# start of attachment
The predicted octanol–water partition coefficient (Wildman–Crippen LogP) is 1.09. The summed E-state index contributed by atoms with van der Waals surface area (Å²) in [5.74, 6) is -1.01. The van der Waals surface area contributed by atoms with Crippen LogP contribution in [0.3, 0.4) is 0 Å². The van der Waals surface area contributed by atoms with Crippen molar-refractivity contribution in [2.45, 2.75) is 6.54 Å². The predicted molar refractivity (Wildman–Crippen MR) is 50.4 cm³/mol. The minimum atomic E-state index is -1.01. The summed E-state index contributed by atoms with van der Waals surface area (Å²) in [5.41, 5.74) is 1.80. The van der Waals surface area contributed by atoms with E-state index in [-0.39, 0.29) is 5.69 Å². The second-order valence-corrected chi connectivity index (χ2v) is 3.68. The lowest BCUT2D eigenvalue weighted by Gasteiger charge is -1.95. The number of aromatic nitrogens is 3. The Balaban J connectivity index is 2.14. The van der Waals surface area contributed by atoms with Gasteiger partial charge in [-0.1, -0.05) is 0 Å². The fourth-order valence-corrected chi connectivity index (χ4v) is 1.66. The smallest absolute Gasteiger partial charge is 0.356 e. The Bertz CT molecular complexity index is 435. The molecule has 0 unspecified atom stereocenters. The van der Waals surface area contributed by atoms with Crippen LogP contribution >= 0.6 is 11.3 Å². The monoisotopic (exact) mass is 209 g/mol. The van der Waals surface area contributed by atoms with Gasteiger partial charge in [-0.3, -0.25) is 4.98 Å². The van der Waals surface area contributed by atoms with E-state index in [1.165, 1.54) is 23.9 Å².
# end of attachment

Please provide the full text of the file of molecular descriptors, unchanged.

The predicted octanol–water partition coefficient (Wildman–Crippen LogP) is 1.09. The summed E-state index contributed by atoms with van der Waals surface area (Å²) in [5.74, 6) is -1.01. The van der Waals surface area contributed by atoms with Crippen LogP contribution in [0.3, 0.4) is 0 Å². The van der Waals surface area contributed by atoms with Crippen molar-refractivity contribution in [2.45, 2.75) is 6.54 Å². The predicted molar refractivity (Wildman–Crippen MR) is 50.4 cm³/mol. The minimum atomic E-state index is -1.01. The summed E-state index contributed by atoms with van der Waals surface area (Å²) in [5.41, 5.74) is 1.80. The van der Waals surface area contributed by atoms with E-state index in [-0.39, 0.29) is 5.69 Å². The second-order valence-corrected chi connectivity index (χ2v) is 3.68. The lowest BCUT2D eigenvalue weighted by Gasteiger charge is -1.95. The number of aromatic nitrogens is 3. The Balaban J connectivity index is 2.14. The van der Waals surface area contributed by atoms with Gasteiger partial charge in [-0.1, -0.05) is 0 Å². The fourth-order valence-corrected chi connectivity index (χ4v) is 1.66. The smallest absolute Gasteiger partial charge is 0.356 e. The Bertz CT molecular complexity index is 435. The molecule has 0 unspecified atom stereocenters. The van der Waals surface area contributed by atoms with Crippen LogP contribution >= 0.6 is 11.3 Å². The monoisotopic (exact) mass is 209 g/mol. The van der Waals surface area contributed by atoms with Gasteiger partial charge in [-0.3, -0.25) is 4.98 Å². The van der Waals surface area contributed by atoms with E-state index in [1.165, 1.54) is 23.9 Å².